The healthcare system in the United States is themost expensive in the world, with by far thehighest total expenditure on health both on a percapita basis and as a percentage of the gross domesticproduct.1 And yet, according to the World HealthOrganization, the United States recently ranked 37th inoverall health system performance.2 Moreover, studieshave indicated that Americans receive only about half ofrecommended healthcare services.3
Efforts are under way now in many arenas to understandand address these discrepancies between cost andperformance. Among the most promising and mostintriguing are national-level initiatives addressing performancemeasures; that is, indicators that healthcareorganizations can use to determine and demonstrateeffectiveness at achieving results in virtually any aspectof healthcare delivery, from medical procedures andoutcomes to administrative functions.
A high-profile, congressionally mandated reportissued by the Institute of Medicine (IOM) last yeardescribed the nation's lack of a "coherent, goal-oriented,consistent and efficient system for assessing andreporting on the performance of the healthcare system"as a major obstacle to rapid progress in healthcare qualityimprovements.4 The IOM has called for a NationalQuality Coordinating Board, under the US Departmentof Health and Human Services, to develop standardizedhealth performance measures and track overallprogress.
Another group, the Ambulatory Care Quality Alliance(AQA), a joint effort of the American Academy of FamilyPhysicians, the American College of Physicians,America's Health Insurance Plans, and the Agency forHealthcare Research and Quality, is working to supportthe IOM's goal by directly and functionally advancingquality through performance measurement. The AQA'sData Sharing and Aggregation Workgroup, for example,recently recommended that "a public/private entityhave the primary responsibility of setting uniform operatingrules and standards for the sharing and aggregationof quality and efficiency data used in both the publicand private sectors, for the purposes of performancemeasurement and reporting."5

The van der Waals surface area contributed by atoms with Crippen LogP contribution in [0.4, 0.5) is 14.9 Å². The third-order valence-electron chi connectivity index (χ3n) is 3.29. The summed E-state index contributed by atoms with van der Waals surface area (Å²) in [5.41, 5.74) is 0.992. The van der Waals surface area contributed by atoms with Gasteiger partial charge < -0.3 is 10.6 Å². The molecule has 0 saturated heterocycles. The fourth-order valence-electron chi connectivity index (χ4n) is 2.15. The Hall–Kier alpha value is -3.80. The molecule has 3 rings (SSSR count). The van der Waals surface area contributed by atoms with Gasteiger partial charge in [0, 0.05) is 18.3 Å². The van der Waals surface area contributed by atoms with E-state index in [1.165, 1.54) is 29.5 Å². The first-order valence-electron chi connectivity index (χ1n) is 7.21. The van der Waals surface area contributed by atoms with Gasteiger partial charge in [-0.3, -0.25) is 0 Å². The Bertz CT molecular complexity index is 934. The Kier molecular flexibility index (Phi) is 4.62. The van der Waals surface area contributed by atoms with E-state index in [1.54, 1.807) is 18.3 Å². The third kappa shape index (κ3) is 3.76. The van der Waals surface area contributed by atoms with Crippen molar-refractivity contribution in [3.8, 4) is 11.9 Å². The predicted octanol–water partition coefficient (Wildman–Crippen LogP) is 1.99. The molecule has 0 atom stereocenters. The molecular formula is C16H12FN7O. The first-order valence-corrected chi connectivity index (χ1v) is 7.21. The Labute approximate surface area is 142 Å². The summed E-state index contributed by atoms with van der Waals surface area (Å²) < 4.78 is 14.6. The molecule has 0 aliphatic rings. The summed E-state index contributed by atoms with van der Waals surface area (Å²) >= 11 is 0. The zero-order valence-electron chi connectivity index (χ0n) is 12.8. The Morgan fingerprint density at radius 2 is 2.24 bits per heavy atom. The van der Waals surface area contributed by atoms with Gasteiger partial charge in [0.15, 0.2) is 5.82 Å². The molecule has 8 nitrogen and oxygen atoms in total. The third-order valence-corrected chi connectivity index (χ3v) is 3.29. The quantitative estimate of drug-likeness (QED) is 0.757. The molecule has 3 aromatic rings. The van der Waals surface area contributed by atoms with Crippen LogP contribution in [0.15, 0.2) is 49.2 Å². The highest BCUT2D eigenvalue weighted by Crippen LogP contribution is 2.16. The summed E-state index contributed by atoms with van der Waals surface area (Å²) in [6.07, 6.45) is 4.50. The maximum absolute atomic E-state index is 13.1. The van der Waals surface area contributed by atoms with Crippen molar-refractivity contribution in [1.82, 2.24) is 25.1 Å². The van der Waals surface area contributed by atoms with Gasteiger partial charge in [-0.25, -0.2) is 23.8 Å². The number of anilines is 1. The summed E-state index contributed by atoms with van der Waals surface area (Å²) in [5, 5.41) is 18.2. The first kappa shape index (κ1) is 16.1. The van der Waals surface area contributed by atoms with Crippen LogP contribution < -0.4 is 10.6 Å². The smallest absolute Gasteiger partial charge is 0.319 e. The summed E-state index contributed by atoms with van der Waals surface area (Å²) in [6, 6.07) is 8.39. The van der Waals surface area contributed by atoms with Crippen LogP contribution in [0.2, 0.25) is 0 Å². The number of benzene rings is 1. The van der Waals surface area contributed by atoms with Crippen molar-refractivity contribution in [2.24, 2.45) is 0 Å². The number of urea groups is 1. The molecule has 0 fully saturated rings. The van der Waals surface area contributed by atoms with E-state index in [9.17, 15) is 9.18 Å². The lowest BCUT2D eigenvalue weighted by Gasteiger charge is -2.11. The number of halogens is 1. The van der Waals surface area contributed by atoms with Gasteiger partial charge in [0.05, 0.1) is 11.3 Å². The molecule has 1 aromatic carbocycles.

The IOM and AQA offer excellent and timely initiativesthat are worthy of strong support and rapidadvancement. We are fortunate in that many performancemeasures await evaluation for national use.HealthPartners, for example, was among many organizationscited by the IOM report for pioneering compositeperformance measures with the potential to serve asnational models—in this case, for diabetes treatment,coronary artery disease, and preventive care.6,7
To date, most performance measures have beendeveloped internally by individual organizations, suchthat on a national level they often are redundant or arenot comparable in some way to like measures used byothers.8 Without a nationally organized research anddevelopment capability, these innovations cannot beharvested systematically to advance the field. Persistentuse of homegrown measures in preference to standardizedapproaches slows and even halts the kinds of systemwidechanges needed to manage costs and improveresults for patients.